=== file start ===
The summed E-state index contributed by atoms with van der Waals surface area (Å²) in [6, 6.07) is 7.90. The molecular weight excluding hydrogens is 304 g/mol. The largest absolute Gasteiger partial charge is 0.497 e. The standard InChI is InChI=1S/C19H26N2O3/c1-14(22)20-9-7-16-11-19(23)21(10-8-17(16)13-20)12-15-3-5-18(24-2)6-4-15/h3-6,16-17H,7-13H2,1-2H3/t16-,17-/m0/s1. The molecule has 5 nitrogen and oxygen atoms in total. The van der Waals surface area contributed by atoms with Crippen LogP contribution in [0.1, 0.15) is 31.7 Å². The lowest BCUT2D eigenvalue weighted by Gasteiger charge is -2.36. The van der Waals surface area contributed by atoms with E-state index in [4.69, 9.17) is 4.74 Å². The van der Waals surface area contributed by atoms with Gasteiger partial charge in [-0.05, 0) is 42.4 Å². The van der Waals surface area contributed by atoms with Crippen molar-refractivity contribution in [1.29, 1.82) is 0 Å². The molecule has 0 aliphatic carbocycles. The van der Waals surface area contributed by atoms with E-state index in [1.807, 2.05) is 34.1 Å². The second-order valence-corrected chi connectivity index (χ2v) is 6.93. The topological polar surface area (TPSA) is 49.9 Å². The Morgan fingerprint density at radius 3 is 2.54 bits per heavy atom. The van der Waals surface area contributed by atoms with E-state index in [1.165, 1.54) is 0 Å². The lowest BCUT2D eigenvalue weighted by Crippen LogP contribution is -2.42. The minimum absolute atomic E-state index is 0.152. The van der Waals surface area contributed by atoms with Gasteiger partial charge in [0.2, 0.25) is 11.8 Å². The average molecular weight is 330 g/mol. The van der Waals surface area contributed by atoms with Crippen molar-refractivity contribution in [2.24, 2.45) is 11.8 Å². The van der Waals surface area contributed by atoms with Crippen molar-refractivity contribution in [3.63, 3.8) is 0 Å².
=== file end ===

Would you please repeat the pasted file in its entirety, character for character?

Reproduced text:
The summed E-state index contributed by atoms with van der Waals surface area (Å²) in [6, 6.07) is 7.90. The molecular weight excluding hydrogens is 304 g/mol. The largest absolute Gasteiger partial charge is 0.497 e. The standard InChI is InChI=1S/C19H26N2O3/c1-14(22)20-9-7-16-11-19(23)21(10-8-17(16)13-20)12-15-3-5-18(24-2)6-4-15/h3-6,16-17H,7-13H2,1-2H3/t16-,17-/m0/s1. The molecule has 5 nitrogen and oxygen atoms in total. The van der Waals surface area contributed by atoms with Crippen LogP contribution in [0.1, 0.15) is 31.7 Å². The lowest BCUT2D eigenvalue weighted by Gasteiger charge is -2.36. The van der Waals surface area contributed by atoms with E-state index in [4.69, 9.17) is 4.74 Å². The van der Waals surface area contributed by atoms with Gasteiger partial charge in [-0.05, 0) is 42.4 Å². The van der Waals surface area contributed by atoms with Crippen molar-refractivity contribution in [1.29, 1.82) is 0 Å². The molecule has 0 aliphatic carbocycles. The van der Waals surface area contributed by atoms with E-state index in [1.807, 2.05) is 34.1 Å². The second-order valence-corrected chi connectivity index (χ2v) is 6.93. The topological polar surface area (TPSA) is 49.9 Å². The Morgan fingerprint density at radius 3 is 2.54 bits per heavy atom. The van der Waals surface area contributed by atoms with E-state index in [1.165, 1.54) is 0 Å². The lowest BCUT2D eigenvalue weighted by Crippen LogP contribution is -2.42. The minimum absolute atomic E-state index is 0.152. The van der Waals surface area contributed by atoms with Gasteiger partial charge in [0.2, 0.25) is 11.8 Å². The average molecular weight is 330 g/mol. The van der Waals surface area contributed by atoms with Crippen molar-refractivity contribution in [2.24, 2.45) is 11.8 Å². The van der Waals surface area contributed by atoms with Crippen molar-refractivity contribution in [3.63, 3.8) is 0 Å².